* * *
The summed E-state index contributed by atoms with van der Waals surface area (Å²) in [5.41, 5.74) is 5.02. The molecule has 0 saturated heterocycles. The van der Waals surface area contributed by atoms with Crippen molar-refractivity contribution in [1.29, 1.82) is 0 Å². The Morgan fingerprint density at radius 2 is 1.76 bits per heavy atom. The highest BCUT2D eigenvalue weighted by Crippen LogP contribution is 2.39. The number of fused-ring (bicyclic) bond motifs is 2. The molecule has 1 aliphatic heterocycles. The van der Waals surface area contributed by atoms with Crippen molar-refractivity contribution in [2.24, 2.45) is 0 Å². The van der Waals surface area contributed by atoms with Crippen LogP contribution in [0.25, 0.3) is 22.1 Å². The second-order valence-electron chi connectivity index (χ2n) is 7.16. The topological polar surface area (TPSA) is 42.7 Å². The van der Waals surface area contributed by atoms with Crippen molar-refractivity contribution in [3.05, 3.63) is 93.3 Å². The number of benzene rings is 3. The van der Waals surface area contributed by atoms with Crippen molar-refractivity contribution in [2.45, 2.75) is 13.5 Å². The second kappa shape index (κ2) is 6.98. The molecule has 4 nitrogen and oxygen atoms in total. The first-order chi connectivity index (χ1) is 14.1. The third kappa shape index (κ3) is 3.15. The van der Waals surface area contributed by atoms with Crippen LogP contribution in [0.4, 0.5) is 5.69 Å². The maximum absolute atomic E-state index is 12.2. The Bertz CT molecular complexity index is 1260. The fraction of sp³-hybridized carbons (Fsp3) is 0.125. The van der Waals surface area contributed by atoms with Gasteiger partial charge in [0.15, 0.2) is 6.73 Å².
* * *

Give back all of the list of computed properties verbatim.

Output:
The summed E-state index contributed by atoms with van der Waals surface area (Å²) in [5.41, 5.74) is 5.02. The molecule has 0 saturated heterocycles. The van der Waals surface area contributed by atoms with Crippen molar-refractivity contribution in [1.29, 1.82) is 0 Å². The Morgan fingerprint density at radius 2 is 1.76 bits per heavy atom. The highest BCUT2D eigenvalue weighted by Crippen LogP contribution is 2.39. The number of fused-ring (bicyclic) bond motifs is 2. The molecule has 1 aliphatic heterocycles. The van der Waals surface area contributed by atoms with Crippen molar-refractivity contribution in [2.24, 2.45) is 0 Å². The van der Waals surface area contributed by atoms with Crippen LogP contribution in [0.25, 0.3) is 22.1 Å². The second-order valence-electron chi connectivity index (χ2n) is 7.16. The topological polar surface area (TPSA) is 42.7 Å². The van der Waals surface area contributed by atoms with Crippen molar-refractivity contribution in [3.05, 3.63) is 93.3 Å². The number of benzene rings is 3. The van der Waals surface area contributed by atoms with Crippen molar-refractivity contribution in [2.45, 2.75) is 13.5 Å². The second kappa shape index (κ2) is 6.98. The molecule has 4 nitrogen and oxygen atoms in total. The first-order chi connectivity index (χ1) is 14.1. The third kappa shape index (κ3) is 3.15. The van der Waals surface area contributed by atoms with Crippen LogP contribution in [0.4, 0.5) is 5.69 Å². The maximum absolute atomic E-state index is 12.2. The Bertz CT molecular complexity index is 1260. The fraction of sp³-hybridized carbons (Fsp3) is 0.125. The van der Waals surface area contributed by atoms with Gasteiger partial charge in [0.15, 0.2) is 6.73 Å².